Connecticut Attorney General Threatens Legal Action Over Google WiFi Data
Connecticut’s outgoing Attorney General says legal action is a possibility after Google refused to turn over personal data that it’s collected via unsecured wifi networks.
Richard Blumenthal tells the Wall Street Journal that he’s “disappointed” by Google’s decision not to respond to recent demands to review data that Google collected from Connecticut businesses and residences. “We will review any information we receive and consider whether additional enforcement steps — including possible legal action — are warranted,” Blumenthal told the WSJ on Friday.
Google has maintained all along that its collection of personal data over wireless networks was accidental. It’s also agreed to let other countries review the actual data that was collected, making today’s refusal to give the same access to Connecticut authorities something of a surprise.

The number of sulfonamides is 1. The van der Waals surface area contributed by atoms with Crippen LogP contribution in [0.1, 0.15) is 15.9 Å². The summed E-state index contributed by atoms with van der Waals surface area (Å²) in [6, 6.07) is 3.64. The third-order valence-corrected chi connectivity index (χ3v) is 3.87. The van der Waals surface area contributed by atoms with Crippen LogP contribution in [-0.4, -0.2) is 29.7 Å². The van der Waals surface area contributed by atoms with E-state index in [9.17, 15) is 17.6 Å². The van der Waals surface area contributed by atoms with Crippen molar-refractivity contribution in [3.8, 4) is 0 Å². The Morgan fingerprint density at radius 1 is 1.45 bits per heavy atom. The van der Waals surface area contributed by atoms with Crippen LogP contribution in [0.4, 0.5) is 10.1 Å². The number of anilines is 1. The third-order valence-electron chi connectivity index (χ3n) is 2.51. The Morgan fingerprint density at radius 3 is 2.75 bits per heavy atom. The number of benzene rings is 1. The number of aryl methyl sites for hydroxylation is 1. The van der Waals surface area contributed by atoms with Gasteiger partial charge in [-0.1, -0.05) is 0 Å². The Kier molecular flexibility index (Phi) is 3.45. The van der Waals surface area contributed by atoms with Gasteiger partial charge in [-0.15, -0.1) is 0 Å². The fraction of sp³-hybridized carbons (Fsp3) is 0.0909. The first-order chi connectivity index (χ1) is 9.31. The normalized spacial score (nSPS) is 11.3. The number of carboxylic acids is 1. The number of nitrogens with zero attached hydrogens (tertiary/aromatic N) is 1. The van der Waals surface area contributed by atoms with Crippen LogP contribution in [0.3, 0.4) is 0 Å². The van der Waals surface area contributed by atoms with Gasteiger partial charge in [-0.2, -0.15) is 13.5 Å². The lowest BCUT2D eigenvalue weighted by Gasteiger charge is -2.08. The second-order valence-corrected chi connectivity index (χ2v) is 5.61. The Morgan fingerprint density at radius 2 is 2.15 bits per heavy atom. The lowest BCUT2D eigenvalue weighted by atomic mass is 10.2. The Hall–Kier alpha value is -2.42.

Blumenthal has been leading a 38-state coalition that continues to investigate Google’s wifi data collection.
For more background on these issues, see our article, Google Maps Privacy: The Street View & Wifi Scorecard.
Opinions expressed in the article are those of the guest author and not necessarily Search Engine Land.
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